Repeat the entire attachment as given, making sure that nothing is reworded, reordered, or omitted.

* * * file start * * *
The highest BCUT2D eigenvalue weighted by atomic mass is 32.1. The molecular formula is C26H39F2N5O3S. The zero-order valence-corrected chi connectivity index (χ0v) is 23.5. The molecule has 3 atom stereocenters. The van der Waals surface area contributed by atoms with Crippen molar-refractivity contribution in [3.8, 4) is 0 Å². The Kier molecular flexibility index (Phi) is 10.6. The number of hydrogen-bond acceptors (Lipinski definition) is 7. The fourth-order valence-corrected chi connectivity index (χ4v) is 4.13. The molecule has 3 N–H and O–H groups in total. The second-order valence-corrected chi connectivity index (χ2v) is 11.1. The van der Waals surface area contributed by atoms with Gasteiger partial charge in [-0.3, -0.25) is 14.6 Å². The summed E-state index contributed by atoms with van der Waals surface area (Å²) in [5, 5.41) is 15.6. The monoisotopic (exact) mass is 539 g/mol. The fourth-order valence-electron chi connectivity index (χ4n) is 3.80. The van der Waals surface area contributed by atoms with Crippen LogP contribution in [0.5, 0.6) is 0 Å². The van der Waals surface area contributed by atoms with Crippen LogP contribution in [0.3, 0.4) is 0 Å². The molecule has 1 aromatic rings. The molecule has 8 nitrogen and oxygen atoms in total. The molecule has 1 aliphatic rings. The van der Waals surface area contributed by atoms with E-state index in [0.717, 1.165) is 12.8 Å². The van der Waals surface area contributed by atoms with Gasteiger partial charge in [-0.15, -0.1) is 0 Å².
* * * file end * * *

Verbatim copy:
The highest BCUT2D eigenvalue weighted by atomic mass is 32.1. The molecular formula is C26H39F2N5O3S. The zero-order valence-corrected chi connectivity index (χ0v) is 23.5. The molecule has 3 atom stereocenters. The van der Waals surface area contributed by atoms with Crippen molar-refractivity contribution in [3.8, 4) is 0 Å². The Kier molecular flexibility index (Phi) is 10.6. The number of hydrogen-bond acceptors (Lipinski definition) is 7. The fourth-order valence-corrected chi connectivity index (χ4v) is 4.13. The molecule has 3 N–H and O–H groups in total. The second-order valence-corrected chi connectivity index (χ2v) is 11.1. The van der Waals surface area contributed by atoms with Gasteiger partial charge in [-0.3, -0.25) is 14.6 Å². The summed E-state index contributed by atoms with van der Waals surface area (Å²) in [5, 5.41) is 15.6. The monoisotopic (exact) mass is 539 g/mol. The fourth-order valence-electron chi connectivity index (χ4n) is 3.80. The van der Waals surface area contributed by atoms with Crippen LogP contribution in [0.5, 0.6) is 0 Å². The van der Waals surface area contributed by atoms with Crippen LogP contribution in [0.3, 0.4) is 0 Å². The molecule has 1 aromatic rings. The molecule has 8 nitrogen and oxygen atoms in total. The molecule has 1 aliphatic rings. The van der Waals surface area contributed by atoms with E-state index in [0.717, 1.165) is 12.8 Å². The van der Waals surface area contributed by atoms with Gasteiger partial charge in [-0.15, -0.1) is 0 Å².